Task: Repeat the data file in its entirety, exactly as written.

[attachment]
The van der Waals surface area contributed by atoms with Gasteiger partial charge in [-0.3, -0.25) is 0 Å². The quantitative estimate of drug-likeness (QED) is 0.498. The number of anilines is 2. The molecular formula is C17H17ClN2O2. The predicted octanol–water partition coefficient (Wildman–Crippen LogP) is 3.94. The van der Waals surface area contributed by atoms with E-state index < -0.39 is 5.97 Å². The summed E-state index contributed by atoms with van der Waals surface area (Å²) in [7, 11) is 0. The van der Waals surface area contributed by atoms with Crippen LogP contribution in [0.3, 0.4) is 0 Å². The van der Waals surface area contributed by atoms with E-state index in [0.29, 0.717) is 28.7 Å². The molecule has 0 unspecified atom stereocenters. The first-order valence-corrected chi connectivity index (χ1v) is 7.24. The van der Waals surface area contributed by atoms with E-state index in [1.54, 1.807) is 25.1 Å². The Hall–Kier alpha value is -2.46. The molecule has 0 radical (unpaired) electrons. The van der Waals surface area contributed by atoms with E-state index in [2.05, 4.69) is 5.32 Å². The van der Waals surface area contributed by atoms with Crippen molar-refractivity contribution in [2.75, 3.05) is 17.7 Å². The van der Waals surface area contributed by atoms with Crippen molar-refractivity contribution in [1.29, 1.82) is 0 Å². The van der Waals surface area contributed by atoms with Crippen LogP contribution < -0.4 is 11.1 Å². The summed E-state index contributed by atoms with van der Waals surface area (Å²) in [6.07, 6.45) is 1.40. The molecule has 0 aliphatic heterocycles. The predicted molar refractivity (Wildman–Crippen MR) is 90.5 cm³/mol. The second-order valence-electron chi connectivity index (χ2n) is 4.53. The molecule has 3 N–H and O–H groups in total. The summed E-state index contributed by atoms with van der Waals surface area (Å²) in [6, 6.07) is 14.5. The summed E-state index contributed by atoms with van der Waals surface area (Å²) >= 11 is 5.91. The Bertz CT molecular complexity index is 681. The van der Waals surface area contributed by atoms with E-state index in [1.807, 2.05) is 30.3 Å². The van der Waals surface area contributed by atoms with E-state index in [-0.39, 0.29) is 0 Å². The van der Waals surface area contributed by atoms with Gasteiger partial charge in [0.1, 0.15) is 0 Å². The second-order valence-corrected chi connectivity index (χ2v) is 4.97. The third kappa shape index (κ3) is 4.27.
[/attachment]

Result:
The van der Waals surface area contributed by atoms with Gasteiger partial charge in [-0.3, -0.25) is 0 Å². The quantitative estimate of drug-likeness (QED) is 0.498. The number of anilines is 2. The molecular formula is C17H17ClN2O2. The predicted octanol–water partition coefficient (Wildman–Crippen LogP) is 3.94. The van der Waals surface area contributed by atoms with E-state index < -0.39 is 5.97 Å². The summed E-state index contributed by atoms with van der Waals surface area (Å²) in [7, 11) is 0. The van der Waals surface area contributed by atoms with Crippen LogP contribution in [0.3, 0.4) is 0 Å². The van der Waals surface area contributed by atoms with E-state index in [0.29, 0.717) is 28.7 Å². The molecule has 0 unspecified atom stereocenters. The first-order valence-corrected chi connectivity index (χ1v) is 7.24. The van der Waals surface area contributed by atoms with E-state index in [1.54, 1.807) is 25.1 Å². The Hall–Kier alpha value is -2.46. The molecule has 0 radical (unpaired) electrons. The van der Waals surface area contributed by atoms with E-state index in [2.05, 4.69) is 5.32 Å². The van der Waals surface area contributed by atoms with Crippen molar-refractivity contribution in [2.75, 3.05) is 17.7 Å². The van der Waals surface area contributed by atoms with Crippen molar-refractivity contribution in [1.29, 1.82) is 0 Å². The van der Waals surface area contributed by atoms with Crippen LogP contribution < -0.4 is 11.1 Å². The summed E-state index contributed by atoms with van der Waals surface area (Å²) in [6.07, 6.45) is 1.40. The molecule has 0 aliphatic heterocycles. The predicted molar refractivity (Wildman–Crippen MR) is 90.5 cm³/mol. The second-order valence-electron chi connectivity index (χ2n) is 4.53. The molecule has 3 N–H and O–H groups in total. The summed E-state index contributed by atoms with van der Waals surface area (Å²) in [6, 6.07) is 14.5. The summed E-state index contributed by atoms with van der Waals surface area (Å²) >= 11 is 5.91. The Bertz CT molecular complexity index is 681. The van der Waals surface area contributed by atoms with E-state index in [1.807, 2.05) is 30.3 Å². The van der Waals surface area contributed by atoms with E-state index in [-0.39, 0.29) is 0 Å². The van der Waals surface area contributed by atoms with Gasteiger partial charge in [0.1, 0.15) is 0 Å². The second-order valence-corrected chi connectivity index (χ2v) is 4.97. The third kappa shape index (κ3) is 4.27.